DVD-Video discs were limited to a maximum resolution of 576p. Besides these hardware specifications, Blu-ray is associated with a set of multimedia formats; the BD format was developed by the Blu-ray Disc Association, a group representing makers of consumer electronics, computer hardware, motion pictures. Sony unveiled the first Blu-ray disc prototypes in October 2000, the first prototype player was released in April 2003 in Japan. Afterwards, it continued to be developed until its official release on June 20, 2006, beginning the high-definition optical disc format war, where Blu-ray Disc competed with the HD DVD format. Toshiba, the main company supporting HD DVD, conceded in February 2008, released its own Blu-ray Disc player in late 2009. According to Media Research, high-definition software sales in the United States were slower in the first two years than DVD software sales. Blu-ray faces competition from the continued sale of DVDs. Notably, as of January 2016, 44% of U. S. broadband. The information density of the DVD format was limited by the wavelength of the laser diodes used.
Following protracted development, blue laser diodes operating at 405 nanometers became available on a production basis, allowing for development of a more-dense storage format that could hold higher-definition media. Sony started two projects in collaboration with Panasonic, TDK, applying the new diodes: UDO, DVR Blue, a format of rewritable discs that would become Blu-ray Disc; the core technologies of the formats are similar. The first DVR Blue prototypes were unveiled at the CEATEC exhibition in October 2000 by Sony. A trademark for the "Blue Disc" logo was filed February 9, 2001. On February 19, 2002, the project was announced as Blu-ray Disc, Blu-ray Disc Founders was founded by the nine initial members; the first consumer device arrived in stores on April 10, 2003: the Sony BDZ-S77, a US$3,800 BD-RE recorder, made available only in Japan. But there was no standard for prerecorded video, no movies were released for this player. Hollywood studios insisted that players be equipped with digital rights management before they would release movies for the new format, they wanted a new DRM system that would be more secure than the failed Content Scramble System used on DVDs.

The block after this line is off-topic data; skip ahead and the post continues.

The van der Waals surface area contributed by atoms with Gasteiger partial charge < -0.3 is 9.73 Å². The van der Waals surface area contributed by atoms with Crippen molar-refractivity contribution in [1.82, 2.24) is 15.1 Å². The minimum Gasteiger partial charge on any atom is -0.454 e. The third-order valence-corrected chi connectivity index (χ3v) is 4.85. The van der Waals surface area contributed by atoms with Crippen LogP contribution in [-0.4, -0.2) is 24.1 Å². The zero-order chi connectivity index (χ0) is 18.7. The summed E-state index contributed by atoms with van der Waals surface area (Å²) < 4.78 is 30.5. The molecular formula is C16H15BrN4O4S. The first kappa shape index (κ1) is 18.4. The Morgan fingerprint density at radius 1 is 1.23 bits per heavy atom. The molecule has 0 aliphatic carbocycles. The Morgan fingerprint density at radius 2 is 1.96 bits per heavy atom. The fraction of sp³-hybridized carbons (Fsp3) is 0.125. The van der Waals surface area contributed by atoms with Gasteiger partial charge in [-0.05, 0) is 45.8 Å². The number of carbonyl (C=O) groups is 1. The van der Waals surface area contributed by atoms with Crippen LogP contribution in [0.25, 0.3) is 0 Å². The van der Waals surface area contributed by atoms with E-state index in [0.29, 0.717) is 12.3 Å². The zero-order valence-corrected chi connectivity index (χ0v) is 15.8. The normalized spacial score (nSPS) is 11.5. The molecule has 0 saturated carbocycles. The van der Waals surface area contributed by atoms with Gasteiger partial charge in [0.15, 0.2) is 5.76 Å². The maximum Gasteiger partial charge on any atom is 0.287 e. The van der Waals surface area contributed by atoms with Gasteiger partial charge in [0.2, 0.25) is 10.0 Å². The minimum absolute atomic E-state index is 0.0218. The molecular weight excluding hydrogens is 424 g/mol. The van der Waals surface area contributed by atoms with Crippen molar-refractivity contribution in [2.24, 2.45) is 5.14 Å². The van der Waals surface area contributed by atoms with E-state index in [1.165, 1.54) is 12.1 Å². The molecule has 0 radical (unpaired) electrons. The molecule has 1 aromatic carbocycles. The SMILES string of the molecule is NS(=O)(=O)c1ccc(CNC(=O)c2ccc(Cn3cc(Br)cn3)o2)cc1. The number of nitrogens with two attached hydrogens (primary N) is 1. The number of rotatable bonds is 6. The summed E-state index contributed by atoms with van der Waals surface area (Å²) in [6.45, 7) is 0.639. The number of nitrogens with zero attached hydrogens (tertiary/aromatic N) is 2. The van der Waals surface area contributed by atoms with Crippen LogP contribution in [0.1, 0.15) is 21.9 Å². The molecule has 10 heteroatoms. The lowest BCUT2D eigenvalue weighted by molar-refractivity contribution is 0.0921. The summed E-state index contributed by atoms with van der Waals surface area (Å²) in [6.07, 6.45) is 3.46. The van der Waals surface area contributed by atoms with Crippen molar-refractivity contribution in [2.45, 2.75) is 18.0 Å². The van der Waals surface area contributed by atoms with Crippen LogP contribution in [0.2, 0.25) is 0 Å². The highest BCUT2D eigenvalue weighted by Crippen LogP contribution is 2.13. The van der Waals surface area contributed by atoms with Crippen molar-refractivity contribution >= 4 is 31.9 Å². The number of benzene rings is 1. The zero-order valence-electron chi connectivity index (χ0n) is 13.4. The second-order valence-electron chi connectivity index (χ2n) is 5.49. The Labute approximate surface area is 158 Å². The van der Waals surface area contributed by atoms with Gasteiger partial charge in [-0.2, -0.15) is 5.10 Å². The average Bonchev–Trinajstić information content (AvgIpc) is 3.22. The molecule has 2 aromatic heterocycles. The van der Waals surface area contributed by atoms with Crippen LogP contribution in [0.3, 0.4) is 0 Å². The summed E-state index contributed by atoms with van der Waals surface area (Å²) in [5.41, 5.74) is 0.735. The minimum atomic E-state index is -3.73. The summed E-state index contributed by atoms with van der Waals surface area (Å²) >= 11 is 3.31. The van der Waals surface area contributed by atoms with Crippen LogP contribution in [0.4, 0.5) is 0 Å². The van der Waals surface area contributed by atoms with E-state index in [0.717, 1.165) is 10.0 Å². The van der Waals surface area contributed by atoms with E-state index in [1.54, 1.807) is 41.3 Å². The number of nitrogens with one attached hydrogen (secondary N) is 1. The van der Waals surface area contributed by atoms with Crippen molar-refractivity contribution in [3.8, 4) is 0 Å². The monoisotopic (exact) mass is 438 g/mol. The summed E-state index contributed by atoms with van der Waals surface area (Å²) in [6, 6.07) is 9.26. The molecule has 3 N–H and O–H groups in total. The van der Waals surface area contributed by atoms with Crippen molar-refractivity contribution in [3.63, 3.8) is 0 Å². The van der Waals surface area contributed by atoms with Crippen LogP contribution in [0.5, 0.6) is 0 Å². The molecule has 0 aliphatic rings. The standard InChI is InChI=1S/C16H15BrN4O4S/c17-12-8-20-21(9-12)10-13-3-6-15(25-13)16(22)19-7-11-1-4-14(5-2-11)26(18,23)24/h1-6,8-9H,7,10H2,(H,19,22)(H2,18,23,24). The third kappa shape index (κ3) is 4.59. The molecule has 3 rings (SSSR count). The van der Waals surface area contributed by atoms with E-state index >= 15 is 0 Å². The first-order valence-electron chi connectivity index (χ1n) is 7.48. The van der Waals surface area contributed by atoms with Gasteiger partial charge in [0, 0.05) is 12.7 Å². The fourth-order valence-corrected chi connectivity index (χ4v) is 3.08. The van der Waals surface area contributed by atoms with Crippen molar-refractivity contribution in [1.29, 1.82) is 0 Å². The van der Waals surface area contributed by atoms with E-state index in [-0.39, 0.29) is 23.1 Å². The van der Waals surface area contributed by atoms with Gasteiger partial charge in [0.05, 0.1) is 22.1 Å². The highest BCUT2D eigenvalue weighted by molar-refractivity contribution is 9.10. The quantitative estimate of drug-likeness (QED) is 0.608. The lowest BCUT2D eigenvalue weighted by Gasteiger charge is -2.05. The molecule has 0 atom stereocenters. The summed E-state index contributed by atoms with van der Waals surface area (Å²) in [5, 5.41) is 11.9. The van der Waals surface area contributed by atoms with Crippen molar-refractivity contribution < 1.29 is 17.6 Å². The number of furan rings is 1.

On October 4, 2004, the name "Blu-ray Disc Founders" was changed to the Blu-ray Disc Association, 20th Century Fox joined the BDA's Board of Directors. The Blu-ray Disc physical specifications were completed in 2004. In January 2005, TDK announced that they had now developed an ultra-hard yet thin polymer coating for Blu-ray discs. Cartridges used for scratch protection, were no longer necessary and were scrapped; the BD-ROM specifications were finalized in early 2006. AACS LA, a consortium founded in 2004, had been developing the DRM platform that could be used to securely distribute movies to consumers. However, the final AACS standard was delayed, delayed again when an important member of the Blu-ray Disc group voiced concerns. At the request of the initial hardware manufacturers, including Toshiba and Samsung, an interim standard was published that did not include some features, such as managed copy; the first BD-ROM players were shipped in mid-June 2006, though HD DVD players beat them to market by a few months.
The first Blu-ray Disc titles were released on June 20, 2006: 50 First Dates, The Fifth Element, House of Flying Daggers, Underworld: Evolution, xXx, MGM's The Terminator. The earliest releases used the same method used on standard DVDs; the first releases using the newer VC-1 and AVC formats were introduced in September 2006. The first movies using 50 GB dual-layer discs were introduced in October 2006; the first audio-only albums were released in May 2008. The first mass-market Blu-ray Disc rewritable drive for the PC was the BWU-100A, released by Sony on July 18, 2006, it recorded both single and dual-layer BD-Rs as well as BD-REs and had a suggested retail price of US $699. As of June 2008, more than 2,500 Blu-ray Disc titles were available in Australia